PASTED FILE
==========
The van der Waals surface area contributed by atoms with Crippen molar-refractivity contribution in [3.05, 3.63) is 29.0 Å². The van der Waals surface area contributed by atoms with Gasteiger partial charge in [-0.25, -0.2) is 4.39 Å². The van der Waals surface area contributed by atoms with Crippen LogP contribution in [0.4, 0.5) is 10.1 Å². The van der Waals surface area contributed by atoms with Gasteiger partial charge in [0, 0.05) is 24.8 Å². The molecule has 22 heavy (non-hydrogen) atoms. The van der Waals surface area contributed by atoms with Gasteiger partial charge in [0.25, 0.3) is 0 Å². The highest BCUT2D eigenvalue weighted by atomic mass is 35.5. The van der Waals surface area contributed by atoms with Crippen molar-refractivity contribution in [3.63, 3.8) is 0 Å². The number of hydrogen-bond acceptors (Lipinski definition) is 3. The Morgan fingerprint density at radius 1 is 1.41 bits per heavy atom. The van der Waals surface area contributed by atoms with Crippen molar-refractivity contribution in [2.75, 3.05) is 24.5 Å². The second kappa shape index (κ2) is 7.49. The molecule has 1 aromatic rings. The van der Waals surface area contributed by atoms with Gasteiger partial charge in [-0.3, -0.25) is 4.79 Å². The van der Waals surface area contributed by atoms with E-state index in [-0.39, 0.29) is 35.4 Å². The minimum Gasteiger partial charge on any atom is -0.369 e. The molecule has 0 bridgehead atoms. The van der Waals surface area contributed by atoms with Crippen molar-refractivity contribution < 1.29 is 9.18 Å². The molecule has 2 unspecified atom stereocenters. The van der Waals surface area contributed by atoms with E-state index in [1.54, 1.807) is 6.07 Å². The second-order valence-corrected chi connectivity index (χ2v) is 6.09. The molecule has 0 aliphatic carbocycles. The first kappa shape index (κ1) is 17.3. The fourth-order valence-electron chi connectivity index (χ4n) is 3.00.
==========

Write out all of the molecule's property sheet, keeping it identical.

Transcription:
The van der Waals surface area contributed by atoms with Crippen molar-refractivity contribution in [3.05, 3.63) is 29.0 Å². The van der Waals surface area contributed by atoms with Gasteiger partial charge in [-0.25, -0.2) is 4.39 Å². The van der Waals surface area contributed by atoms with Crippen LogP contribution in [0.4, 0.5) is 10.1 Å². The van der Waals surface area contributed by atoms with Gasteiger partial charge in [0, 0.05) is 24.8 Å². The molecule has 22 heavy (non-hydrogen) atoms. The van der Waals surface area contributed by atoms with Gasteiger partial charge in [0.25, 0.3) is 0 Å². The highest BCUT2D eigenvalue weighted by atomic mass is 35.5. The van der Waals surface area contributed by atoms with Crippen molar-refractivity contribution in [3.63, 3.8) is 0 Å². The number of hydrogen-bond acceptors (Lipinski definition) is 3. The Morgan fingerprint density at radius 1 is 1.41 bits per heavy atom. The van der Waals surface area contributed by atoms with Crippen molar-refractivity contribution in [2.75, 3.05) is 24.5 Å². The second kappa shape index (κ2) is 7.49. The molecule has 1 aromatic rings. The van der Waals surface area contributed by atoms with Gasteiger partial charge in [-0.3, -0.25) is 4.79 Å². The van der Waals surface area contributed by atoms with E-state index in [-0.39, 0.29) is 35.4 Å². The minimum Gasteiger partial charge on any atom is -0.369 e. The molecule has 0 bridgehead atoms. The van der Waals surface area contributed by atoms with Crippen molar-refractivity contribution < 1.29 is 9.18 Å². The molecule has 2 unspecified atom stereocenters. The van der Waals surface area contributed by atoms with E-state index in [1.54, 1.807) is 6.07 Å². The second-order valence-corrected chi connectivity index (χ2v) is 6.09. The molecule has 0 aliphatic carbocycles. The first kappa shape index (κ1) is 17.3. The fourth-order valence-electron chi connectivity index (χ4n) is 3.00.